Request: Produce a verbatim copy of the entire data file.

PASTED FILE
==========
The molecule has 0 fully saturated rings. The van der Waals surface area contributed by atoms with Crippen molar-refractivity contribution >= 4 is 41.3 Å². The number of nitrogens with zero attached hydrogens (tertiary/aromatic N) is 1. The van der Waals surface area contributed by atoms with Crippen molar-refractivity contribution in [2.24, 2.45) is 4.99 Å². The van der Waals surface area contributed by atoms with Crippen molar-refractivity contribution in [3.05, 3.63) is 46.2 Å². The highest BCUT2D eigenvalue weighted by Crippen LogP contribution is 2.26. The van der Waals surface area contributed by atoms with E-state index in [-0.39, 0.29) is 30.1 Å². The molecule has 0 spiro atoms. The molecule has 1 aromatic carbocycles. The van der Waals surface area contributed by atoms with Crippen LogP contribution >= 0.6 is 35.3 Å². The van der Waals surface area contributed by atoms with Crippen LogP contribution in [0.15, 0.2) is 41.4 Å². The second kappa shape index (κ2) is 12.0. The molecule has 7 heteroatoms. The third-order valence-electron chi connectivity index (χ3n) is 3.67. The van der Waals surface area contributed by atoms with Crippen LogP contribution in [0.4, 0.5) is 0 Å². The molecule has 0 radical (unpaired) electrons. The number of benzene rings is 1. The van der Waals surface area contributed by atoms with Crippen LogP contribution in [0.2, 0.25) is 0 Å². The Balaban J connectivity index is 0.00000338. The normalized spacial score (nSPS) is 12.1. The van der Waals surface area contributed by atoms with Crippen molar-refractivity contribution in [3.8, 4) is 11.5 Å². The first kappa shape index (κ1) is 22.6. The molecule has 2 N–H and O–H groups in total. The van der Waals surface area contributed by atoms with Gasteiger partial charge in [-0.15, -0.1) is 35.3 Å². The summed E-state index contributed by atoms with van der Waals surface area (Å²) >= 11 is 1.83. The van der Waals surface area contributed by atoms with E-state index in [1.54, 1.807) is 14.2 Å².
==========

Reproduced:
The molecule has 0 fully saturated rings. The van der Waals surface area contributed by atoms with Crippen molar-refractivity contribution >= 4 is 41.3 Å². The number of nitrogens with zero attached hydrogens (tertiary/aromatic N) is 1. The van der Waals surface area contributed by atoms with Crippen molar-refractivity contribution in [2.24, 2.45) is 4.99 Å². The van der Waals surface area contributed by atoms with Crippen molar-refractivity contribution in [3.05, 3.63) is 46.2 Å². The highest BCUT2D eigenvalue weighted by Crippen LogP contribution is 2.26. The van der Waals surface area contributed by atoms with E-state index in [-0.39, 0.29) is 30.1 Å². The molecule has 0 spiro atoms. The molecule has 1 aromatic carbocycles. The van der Waals surface area contributed by atoms with Crippen LogP contribution >= 0.6 is 35.3 Å². The van der Waals surface area contributed by atoms with Crippen LogP contribution in [0.15, 0.2) is 41.4 Å². The second kappa shape index (κ2) is 12.0. The molecule has 7 heteroatoms. The third-order valence-electron chi connectivity index (χ3n) is 3.67. The van der Waals surface area contributed by atoms with Crippen LogP contribution in [0.4, 0.5) is 0 Å². The molecule has 0 radical (unpaired) electrons. The number of benzene rings is 1. The van der Waals surface area contributed by atoms with Crippen LogP contribution in [0.2, 0.25) is 0 Å². The Balaban J connectivity index is 0.00000338. The normalized spacial score (nSPS) is 12.1. The van der Waals surface area contributed by atoms with Crippen molar-refractivity contribution in [3.8, 4) is 11.5 Å². The first kappa shape index (κ1) is 22.6. The molecule has 2 N–H and O–H groups in total. The van der Waals surface area contributed by atoms with Gasteiger partial charge in [-0.15, -0.1) is 35.3 Å². The summed E-state index contributed by atoms with van der Waals surface area (Å²) >= 11 is 1.83. The van der Waals surface area contributed by atoms with E-state index in [1.54, 1.807) is 14.2 Å².